This year is the 50th anniversary of President Nixon declaring the War on Drugs. A war that, we could argue, drugs are winning.
Over the past half-century, billions of dollars have been spent on failed policies that have only shed light on systemic racism and stigmatized communities.
Meanwhile, levels of drug use have seen no change.
Luckily, after years of legal battles and scientific studies, things have turned. Society understood that prohibition wasn’t taking us anywhere and that a regulated drug industry could benefit everyone.
Today, legal drug industries like cannabis produce billions for businesses and governments. Marijuana has been legalized nationwide in some form in dozens of countries and over 30 US states.
And while weed is on the verge of becoming federally legal, another long-time stigmatized substance begins to follow the same path—psychedelics.
Photo by Roger Cremers / Getty Images
The psychedelic movement is taking the country by storm. In May of last year, Denver became the first county to decriminalize psilocybin. Oakland did the same less than a month later but with every natural psychedelic, from San Pedro cactus to psilocybin mushrooms.
Now, there are more than 100 cities worldwide where activists are working on their own decriminalization measures.
Every single of these efforts is a piece of a genuine grassroots mobilization run by volunteers on the streets who care deeply about the potential of psychedelics to transform individuals, communities, and, ultimately, the planet.
The traces of a white-washed psychedelic hippie counterculture are fading, giving space to a more conscious and informed movement.
Nowadays, it’s common to see mainstream media covering the benefits of psychedelics, proved day in and day out through research and trials.
Study after study, we learn that these substances can be helpful to and have a place in treating multiple mental conditions and play a role in a healthy lifestyle.
The culture around psychedelics has shifted from weirdos to informed, aesthetically-minded users searching for health and wellness.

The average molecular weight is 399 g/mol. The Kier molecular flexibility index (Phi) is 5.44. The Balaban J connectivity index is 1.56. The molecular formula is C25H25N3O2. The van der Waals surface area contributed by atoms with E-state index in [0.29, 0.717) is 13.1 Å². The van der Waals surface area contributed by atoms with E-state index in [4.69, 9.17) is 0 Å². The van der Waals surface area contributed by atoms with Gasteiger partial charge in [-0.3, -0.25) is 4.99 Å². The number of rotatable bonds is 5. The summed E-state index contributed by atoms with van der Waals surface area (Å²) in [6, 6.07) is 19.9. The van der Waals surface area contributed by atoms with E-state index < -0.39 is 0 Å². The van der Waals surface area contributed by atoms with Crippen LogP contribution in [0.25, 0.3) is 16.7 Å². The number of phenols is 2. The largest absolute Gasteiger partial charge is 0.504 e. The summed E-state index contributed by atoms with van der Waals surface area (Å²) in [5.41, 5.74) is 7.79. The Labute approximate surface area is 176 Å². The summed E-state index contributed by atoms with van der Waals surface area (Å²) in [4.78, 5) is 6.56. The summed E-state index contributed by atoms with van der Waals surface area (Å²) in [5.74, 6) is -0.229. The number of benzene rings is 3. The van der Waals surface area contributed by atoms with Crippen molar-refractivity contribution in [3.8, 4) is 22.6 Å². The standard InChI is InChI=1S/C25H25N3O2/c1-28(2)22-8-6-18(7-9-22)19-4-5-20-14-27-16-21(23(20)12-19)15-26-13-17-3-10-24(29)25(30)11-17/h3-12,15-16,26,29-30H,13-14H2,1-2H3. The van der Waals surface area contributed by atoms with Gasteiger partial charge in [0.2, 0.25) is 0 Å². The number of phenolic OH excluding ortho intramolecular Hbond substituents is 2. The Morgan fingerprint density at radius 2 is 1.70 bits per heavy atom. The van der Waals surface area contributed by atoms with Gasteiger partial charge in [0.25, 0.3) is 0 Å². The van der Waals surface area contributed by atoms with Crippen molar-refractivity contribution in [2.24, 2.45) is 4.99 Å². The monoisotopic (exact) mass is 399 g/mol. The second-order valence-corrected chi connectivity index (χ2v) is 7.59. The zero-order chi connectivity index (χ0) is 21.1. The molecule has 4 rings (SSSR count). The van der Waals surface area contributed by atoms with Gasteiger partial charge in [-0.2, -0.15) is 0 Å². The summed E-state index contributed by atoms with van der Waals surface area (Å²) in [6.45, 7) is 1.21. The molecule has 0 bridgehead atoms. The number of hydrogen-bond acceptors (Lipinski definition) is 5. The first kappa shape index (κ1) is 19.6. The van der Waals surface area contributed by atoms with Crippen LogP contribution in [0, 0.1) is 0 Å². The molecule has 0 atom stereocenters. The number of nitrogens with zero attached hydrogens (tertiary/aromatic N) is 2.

Photo by Dennis Hallinan / Getty Images
A few months back, we saw the creation of Marley One, the world’s first global brand of functional psychedelic mushrooms. This company will offer a range of practical mushroom tinctures to promote health and wellness benefits, from immunity and gut health to cognitive function and sleep enhancement.
Throughtout the years, the idea of the psychedelic user has evolved thanks to the demystification of these substances by brands like DoubleBlind Magazine, the most prominent psychedelic print magazine; Michelle Janiakin’s book A Psilocybin Mushroom Companion; Mister Green, a friendly accessory shop for “HIGH-minded people” that promotes psychedelics; and most recently, YAWN.
Launched this March, YAWN is an educational platform and culture brand with an online shop that pairs its mushroom merch with raising money for a psilocybin-specific research funding organization—The Heffter Research Institute.
The two female founders of YAWN are harm reduction advocates who promote safe, informed, and intentional usage —they are highly invested in making sure people have a safe psychedelic experience.
Since not everyone will have access to the medical system or want a sterilized experience, YAWN provides knowledge from various doctors, scientists, industry leaders, underground healers, artists, and more. They aim to create more room for conversation so that the psychedelic space can be more inclusive.
They will also be launching a first-of-its-kind product that will help people be more conscious about the importance of safe storing: the MUSH-STASH.
The MUSH-STASH. Photo by Dustin Tan
The MUSH-STASH is a portable mushroom storage bag designed for those who wish to keep their mushrooms in a dark space, secured from moisture. It can hold microdose bottles, edibles, dried mushrooms, and more.
Each bag will come with a complete manual on properly storing mushrooms and the education to go along with it.
Most people ignore that light, moisture, and heat will affect dried mushrooms’ quality, potency, and psychedelic properties. They are organic matter, which means they can quickly spoil or mold if they get in contact with any kind of moisture.
YAWN will be donating 15% of the MUSH-STASH proceeds to the Drug Policy Alliance to bring awareness to the still prevalent War on Drugs and lack of equity in the space.